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Sidgwickian Ethics$
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David Phillips

Print publication date: 2011

Print ISBN-13: 9780199778911

Published to Oxford Scholarship Online: January 2012

DOI: 10.1093/acprof:oso/9780199778911.001.0001

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Sidgwick's Moral Epistemology

Sidgwick's Moral Epistemology

Chapter:
(p.52) 3 Sidgwick's Moral Epistemology
Source:
Sidgwickian Ethics
Author(s):

David Phillips

Publisher:
Oxford University Press
DOI:10.1093/acprof:oso/9780199778911.003.0003

In this Chapter I do three things: first, I focus on Sidgwick's argument for intuitionism and argue (a) contra Shaver that it is both crucial to Sidgwick and depends crucially on his nonnaturalism, and (b) that it is a powerful argument for intuitionism, though not directly for the form of foundationalism Sidgwick embraces. Then, second, I turn to (what I argue is) the central puzzle in his moral epistemology: the puzzle that Methods IV ii is in a crucial way apparently inconsistent with “The Establishment of Ethical First Principles” and with Methods III. I argue against resolving the puzzle in favor of the material in IV ii and thus taking Sidgwick to be (more of) a coherentist; and I suggest a resolution of the puzzle compatible with my foundationalist reading of Sidgwick. But I suggest that the puzzle is hard to resolve, and that, though previous commentators have not presented it fully, it helps explain the controversy over Sidgwick's moral epistemology. Third, I defend my favored moderate foundationalist interpretation of Sidgwick's moral epistemology.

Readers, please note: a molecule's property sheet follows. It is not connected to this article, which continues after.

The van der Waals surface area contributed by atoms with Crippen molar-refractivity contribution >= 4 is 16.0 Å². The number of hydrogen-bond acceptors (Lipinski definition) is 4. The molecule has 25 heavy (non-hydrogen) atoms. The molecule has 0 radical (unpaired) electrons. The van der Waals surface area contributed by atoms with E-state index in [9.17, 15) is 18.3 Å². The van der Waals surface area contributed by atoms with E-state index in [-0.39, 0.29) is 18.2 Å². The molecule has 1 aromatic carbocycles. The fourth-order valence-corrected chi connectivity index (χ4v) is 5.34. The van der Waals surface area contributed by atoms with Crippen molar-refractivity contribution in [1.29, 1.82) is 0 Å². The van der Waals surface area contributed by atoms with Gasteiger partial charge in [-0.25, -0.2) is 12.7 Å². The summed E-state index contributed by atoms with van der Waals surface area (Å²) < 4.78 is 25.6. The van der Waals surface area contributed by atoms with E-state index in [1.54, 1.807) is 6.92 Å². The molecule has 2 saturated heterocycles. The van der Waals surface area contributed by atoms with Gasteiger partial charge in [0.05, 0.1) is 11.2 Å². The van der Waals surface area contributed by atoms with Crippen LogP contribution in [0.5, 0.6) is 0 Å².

Keywords:   epistemology, intuitionism, foundationalism, coherentism, Shaver

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